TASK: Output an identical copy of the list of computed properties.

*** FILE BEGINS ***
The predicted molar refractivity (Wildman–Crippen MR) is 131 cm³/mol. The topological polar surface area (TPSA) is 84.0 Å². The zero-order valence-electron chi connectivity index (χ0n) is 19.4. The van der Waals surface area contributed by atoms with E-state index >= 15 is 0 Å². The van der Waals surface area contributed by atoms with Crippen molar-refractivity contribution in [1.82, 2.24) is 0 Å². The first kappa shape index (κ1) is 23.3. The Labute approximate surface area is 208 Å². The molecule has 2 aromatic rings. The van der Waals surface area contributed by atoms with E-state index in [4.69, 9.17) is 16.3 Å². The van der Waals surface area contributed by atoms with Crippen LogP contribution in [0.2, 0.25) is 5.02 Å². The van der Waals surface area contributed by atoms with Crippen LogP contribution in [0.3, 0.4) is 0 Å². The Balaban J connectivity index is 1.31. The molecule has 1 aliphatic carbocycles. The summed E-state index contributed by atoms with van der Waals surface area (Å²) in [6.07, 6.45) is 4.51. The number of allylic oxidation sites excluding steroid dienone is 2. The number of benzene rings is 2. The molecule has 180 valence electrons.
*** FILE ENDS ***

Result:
The predicted molar refractivity (Wildman–Crippen MR) is 131 cm³/mol. The topological polar surface area (TPSA) is 84.0 Å². The zero-order valence-electron chi connectivity index (χ0n) is 19.4. The van der Waals surface area contributed by atoms with E-state index >= 15 is 0 Å². The van der Waals surface area contributed by atoms with Crippen molar-refractivity contribution in [1.82, 2.24) is 0 Å². The first kappa shape index (κ1) is 23.3. The Labute approximate surface area is 208 Å². The molecule has 2 aromatic rings. The van der Waals surface area contributed by atoms with E-state index in [4.69, 9.17) is 16.3 Å². The van der Waals surface area contributed by atoms with Crippen LogP contribution in [0.2, 0.25) is 5.02 Å². The van der Waals surface area contributed by atoms with Crippen LogP contribution in [0.3, 0.4) is 0 Å². The Balaban J connectivity index is 1.31. The molecule has 1 aliphatic carbocycles. The summed E-state index contributed by atoms with van der Waals surface area (Å²) in [6.07, 6.45) is 4.51. The number of allylic oxidation sites excluding steroid dienone is 2. The number of benzene rings is 2. The molecule has 180 valence electrons.